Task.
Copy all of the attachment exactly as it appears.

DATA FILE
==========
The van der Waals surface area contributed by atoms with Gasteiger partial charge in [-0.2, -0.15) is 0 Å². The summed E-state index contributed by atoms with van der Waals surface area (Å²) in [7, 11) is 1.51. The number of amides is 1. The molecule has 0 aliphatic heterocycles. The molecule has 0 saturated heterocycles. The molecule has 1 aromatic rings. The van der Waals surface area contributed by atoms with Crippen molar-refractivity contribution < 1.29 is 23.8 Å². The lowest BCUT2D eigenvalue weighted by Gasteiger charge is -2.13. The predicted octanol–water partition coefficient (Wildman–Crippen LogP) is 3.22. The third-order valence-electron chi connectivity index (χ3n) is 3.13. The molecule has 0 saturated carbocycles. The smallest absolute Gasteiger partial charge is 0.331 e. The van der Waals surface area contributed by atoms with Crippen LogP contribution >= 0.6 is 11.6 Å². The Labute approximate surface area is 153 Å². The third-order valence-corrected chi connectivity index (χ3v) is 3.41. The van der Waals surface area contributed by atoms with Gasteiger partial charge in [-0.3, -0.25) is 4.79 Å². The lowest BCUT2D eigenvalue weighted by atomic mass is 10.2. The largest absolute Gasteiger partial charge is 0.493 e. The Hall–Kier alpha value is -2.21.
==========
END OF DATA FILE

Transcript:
The van der Waals surface area contributed by atoms with Gasteiger partial charge in [-0.2, -0.15) is 0 Å². The summed E-state index contributed by atoms with van der Waals surface area (Å²) in [7, 11) is 1.51. The number of amides is 1. The molecule has 0 aliphatic heterocycles. The molecule has 0 saturated heterocycles. The molecule has 1 aromatic rings. The van der Waals surface area contributed by atoms with Crippen molar-refractivity contribution < 1.29 is 23.8 Å². The lowest BCUT2D eigenvalue weighted by Gasteiger charge is -2.13. The predicted octanol–water partition coefficient (Wildman–Crippen LogP) is 3.22. The third-order valence-electron chi connectivity index (χ3n) is 3.13. The molecule has 0 saturated carbocycles. The smallest absolute Gasteiger partial charge is 0.331 e. The van der Waals surface area contributed by atoms with Crippen LogP contribution >= 0.6 is 11.6 Å². The Labute approximate surface area is 153 Å². The third-order valence-corrected chi connectivity index (χ3v) is 3.41. The van der Waals surface area contributed by atoms with Gasteiger partial charge in [-0.3, -0.25) is 4.79 Å². The lowest BCUT2D eigenvalue weighted by atomic mass is 10.2. The largest absolute Gasteiger partial charge is 0.493 e. The Hall–Kier alpha value is -2.21.